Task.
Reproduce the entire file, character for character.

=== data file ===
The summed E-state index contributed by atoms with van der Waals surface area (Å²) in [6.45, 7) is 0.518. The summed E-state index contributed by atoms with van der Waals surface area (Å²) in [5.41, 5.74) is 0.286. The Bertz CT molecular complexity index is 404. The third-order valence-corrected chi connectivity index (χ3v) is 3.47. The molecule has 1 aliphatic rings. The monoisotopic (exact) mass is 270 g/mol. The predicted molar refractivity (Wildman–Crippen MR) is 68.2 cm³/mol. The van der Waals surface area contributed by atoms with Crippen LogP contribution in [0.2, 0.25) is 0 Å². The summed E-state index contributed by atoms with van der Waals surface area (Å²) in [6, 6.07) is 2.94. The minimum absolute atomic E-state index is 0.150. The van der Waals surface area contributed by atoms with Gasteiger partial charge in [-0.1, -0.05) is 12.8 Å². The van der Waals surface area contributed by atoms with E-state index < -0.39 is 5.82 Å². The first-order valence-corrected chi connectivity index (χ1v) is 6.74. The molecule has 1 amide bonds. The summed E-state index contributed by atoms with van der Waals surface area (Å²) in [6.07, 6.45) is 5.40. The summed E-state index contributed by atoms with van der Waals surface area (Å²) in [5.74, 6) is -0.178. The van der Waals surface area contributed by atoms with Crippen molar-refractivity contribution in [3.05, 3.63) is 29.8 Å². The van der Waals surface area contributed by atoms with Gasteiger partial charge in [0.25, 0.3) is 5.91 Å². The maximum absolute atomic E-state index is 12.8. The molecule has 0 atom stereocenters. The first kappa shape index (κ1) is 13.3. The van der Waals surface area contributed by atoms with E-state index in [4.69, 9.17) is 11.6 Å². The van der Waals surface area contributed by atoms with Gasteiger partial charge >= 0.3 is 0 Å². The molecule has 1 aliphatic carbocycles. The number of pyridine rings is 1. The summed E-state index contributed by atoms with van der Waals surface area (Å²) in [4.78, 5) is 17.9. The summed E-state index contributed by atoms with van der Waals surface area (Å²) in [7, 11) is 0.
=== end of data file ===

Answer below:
The summed E-state index contributed by atoms with van der Waals surface area (Å²) in [6.45, 7) is 0.518. The summed E-state index contributed by atoms with van der Waals surface area (Å²) in [5.41, 5.74) is 0.286. The Bertz CT molecular complexity index is 404. The third-order valence-corrected chi connectivity index (χ3v) is 3.47. The molecule has 1 aliphatic rings. The monoisotopic (exact) mass is 270 g/mol. The predicted molar refractivity (Wildman–Crippen MR) is 68.2 cm³/mol. The van der Waals surface area contributed by atoms with Crippen LogP contribution in [0.2, 0.25) is 0 Å². The summed E-state index contributed by atoms with van der Waals surface area (Å²) in [6, 6.07) is 2.94. The minimum absolute atomic E-state index is 0.150. The van der Waals surface area contributed by atoms with Gasteiger partial charge in [-0.1, -0.05) is 12.8 Å². The van der Waals surface area contributed by atoms with E-state index < -0.39 is 5.82 Å². The first-order valence-corrected chi connectivity index (χ1v) is 6.74. The molecule has 1 amide bonds. The summed E-state index contributed by atoms with van der Waals surface area (Å²) in [6.07, 6.45) is 5.40. The summed E-state index contributed by atoms with van der Waals surface area (Å²) in [5.74, 6) is -0.178. The van der Waals surface area contributed by atoms with Crippen molar-refractivity contribution in [3.05, 3.63) is 29.8 Å². The van der Waals surface area contributed by atoms with Gasteiger partial charge in [0.25, 0.3) is 5.91 Å². The maximum absolute atomic E-state index is 12.8. The molecule has 0 atom stereocenters. The first kappa shape index (κ1) is 13.3. The van der Waals surface area contributed by atoms with E-state index in [4.69, 9.17) is 11.6 Å². The van der Waals surface area contributed by atoms with Gasteiger partial charge >= 0.3 is 0 Å². The molecule has 1 aliphatic carbocycles. The number of pyridine rings is 1. The summed E-state index contributed by atoms with van der Waals surface area (Å²) in [4.78, 5) is 17.9. The summed E-state index contributed by atoms with van der Waals surface area (Å²) in [7, 11) is 0.